However, the more you investigate, the better the case for an increased focus on corporate responsibility gets. One prominent upside is employee engagement.

In a study of 15 thousand employees, Ph.D. in Organizational Behaviour at the Grossman School of Business, Ante Glavas and his colleagues found that corporate responsibility positively and significantly mediated employee engagement, likely because the employees attain a sense of purpose.

But that is not all. Spinning the globe to consult Singapore Management University, Madeline Ong, also a Ph.D. in Organisational Behaviour, argues that running a responsible business makes employees significantly more prosocial which means more positive, helpful, socially acceptable, and friendly – especially if they deem their own tasks significant contributions to the overall purpose. In a paper, she and colleagues conclude that employee engagement is likely to create a positive feedback loop or virtuous cycle of prosocial activity, which further increases employees’ prosocial motivation and organizational citizenship behavior. As such, responsible approaches to business appear to be a win-win-win for employer, employee, and the society.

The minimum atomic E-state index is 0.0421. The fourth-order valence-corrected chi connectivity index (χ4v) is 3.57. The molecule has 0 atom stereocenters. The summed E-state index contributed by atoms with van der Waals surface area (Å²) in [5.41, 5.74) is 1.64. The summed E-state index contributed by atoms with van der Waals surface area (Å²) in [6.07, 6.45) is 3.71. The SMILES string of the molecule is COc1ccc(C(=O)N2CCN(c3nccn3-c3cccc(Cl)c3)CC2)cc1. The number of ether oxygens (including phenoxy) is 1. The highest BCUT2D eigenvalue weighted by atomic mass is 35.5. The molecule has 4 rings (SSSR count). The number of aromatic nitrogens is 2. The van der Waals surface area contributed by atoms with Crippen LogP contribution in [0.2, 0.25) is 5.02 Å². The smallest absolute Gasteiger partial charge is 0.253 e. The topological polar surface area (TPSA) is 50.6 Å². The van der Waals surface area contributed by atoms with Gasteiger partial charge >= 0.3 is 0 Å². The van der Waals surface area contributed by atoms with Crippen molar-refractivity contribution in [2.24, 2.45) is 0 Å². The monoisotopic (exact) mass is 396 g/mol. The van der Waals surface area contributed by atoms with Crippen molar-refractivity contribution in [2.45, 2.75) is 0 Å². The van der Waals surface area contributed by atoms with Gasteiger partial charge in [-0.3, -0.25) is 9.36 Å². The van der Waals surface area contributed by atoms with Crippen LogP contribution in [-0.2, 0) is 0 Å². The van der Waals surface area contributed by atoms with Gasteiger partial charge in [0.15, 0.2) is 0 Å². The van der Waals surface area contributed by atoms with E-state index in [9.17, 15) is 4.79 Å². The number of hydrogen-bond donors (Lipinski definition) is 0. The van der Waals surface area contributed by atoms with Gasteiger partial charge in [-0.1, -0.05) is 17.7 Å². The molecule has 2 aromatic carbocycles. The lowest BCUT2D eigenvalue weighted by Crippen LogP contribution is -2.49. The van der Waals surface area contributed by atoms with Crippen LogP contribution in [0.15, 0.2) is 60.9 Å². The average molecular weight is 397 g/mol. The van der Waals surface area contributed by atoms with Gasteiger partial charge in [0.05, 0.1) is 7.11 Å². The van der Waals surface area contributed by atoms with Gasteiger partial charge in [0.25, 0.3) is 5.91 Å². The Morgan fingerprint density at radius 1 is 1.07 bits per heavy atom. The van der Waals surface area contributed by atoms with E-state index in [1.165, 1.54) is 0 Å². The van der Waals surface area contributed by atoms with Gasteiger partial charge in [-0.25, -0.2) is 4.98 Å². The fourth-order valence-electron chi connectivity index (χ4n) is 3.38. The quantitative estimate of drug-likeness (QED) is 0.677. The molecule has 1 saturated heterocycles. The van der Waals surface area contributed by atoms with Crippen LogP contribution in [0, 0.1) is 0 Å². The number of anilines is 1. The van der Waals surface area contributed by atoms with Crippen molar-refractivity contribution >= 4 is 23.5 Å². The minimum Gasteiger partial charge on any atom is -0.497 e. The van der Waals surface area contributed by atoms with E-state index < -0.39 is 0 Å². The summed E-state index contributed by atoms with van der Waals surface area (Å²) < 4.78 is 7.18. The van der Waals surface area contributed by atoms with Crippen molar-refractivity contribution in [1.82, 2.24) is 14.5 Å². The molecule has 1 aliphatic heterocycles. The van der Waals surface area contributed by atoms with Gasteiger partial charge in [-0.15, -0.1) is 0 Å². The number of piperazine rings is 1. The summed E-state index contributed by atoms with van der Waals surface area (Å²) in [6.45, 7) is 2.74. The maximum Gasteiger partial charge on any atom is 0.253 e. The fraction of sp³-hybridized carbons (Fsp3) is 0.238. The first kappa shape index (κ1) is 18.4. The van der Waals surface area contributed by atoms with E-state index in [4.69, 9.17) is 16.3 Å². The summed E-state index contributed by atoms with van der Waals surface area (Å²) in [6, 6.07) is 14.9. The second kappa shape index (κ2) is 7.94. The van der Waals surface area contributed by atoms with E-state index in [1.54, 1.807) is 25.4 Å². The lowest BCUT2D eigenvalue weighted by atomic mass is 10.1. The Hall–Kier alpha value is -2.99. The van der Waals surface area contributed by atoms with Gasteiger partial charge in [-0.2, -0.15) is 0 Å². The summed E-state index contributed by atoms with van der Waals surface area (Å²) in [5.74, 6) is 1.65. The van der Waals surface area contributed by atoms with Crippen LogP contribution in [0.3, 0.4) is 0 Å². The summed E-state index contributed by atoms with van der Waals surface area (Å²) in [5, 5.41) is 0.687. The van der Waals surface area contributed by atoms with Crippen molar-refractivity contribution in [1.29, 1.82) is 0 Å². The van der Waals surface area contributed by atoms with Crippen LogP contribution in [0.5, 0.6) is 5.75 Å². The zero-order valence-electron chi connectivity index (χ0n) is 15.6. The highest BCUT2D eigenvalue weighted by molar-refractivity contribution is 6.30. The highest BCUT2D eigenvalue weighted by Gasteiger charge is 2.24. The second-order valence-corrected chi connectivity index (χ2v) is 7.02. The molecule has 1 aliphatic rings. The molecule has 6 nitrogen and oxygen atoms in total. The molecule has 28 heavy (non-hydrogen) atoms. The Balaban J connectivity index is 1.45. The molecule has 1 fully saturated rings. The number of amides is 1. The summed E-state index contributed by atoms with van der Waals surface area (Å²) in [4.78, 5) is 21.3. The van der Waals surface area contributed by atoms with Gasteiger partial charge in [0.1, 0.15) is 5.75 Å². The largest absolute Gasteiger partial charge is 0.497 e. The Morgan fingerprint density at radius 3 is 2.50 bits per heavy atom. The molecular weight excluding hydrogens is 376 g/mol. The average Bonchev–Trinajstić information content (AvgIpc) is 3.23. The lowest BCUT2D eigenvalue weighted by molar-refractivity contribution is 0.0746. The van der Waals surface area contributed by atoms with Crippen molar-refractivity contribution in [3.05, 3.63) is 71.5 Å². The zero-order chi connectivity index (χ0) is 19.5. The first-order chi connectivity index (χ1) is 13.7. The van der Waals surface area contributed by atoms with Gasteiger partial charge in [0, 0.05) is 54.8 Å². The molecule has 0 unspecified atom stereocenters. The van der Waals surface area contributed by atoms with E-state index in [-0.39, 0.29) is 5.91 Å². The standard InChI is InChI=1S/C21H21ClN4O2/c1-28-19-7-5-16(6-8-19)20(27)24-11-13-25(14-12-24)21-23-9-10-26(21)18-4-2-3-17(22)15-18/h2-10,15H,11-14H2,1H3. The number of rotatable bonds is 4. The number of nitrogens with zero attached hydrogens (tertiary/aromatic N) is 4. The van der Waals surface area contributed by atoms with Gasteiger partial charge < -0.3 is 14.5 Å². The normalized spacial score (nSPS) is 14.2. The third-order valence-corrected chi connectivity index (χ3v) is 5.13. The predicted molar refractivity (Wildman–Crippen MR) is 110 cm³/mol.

The brand as a talent magnet

As millennials make up more of the workforce, employers seek new ways of effectively attracting, hiring, engaging, and retaining talent - and the above-mentioned triple-win situation has proven to be talent magnet.  For a lot of millennials entering the workforce, sustainability is not a nice-to-have; it is a must-have. Millennials do not only want to hear about their employer doing good - they want to do good themselves. Whereas baby boomers prioritise factors like stability and wage, social responsibility tops the list for millennials. According to a Cone Communications survey:

  • 64 percent of millennials will not take a job if a potential employer does not have strong corporate responsibility practices
  • 75 percent of millennials would take a pay cut to work for a socially responsible company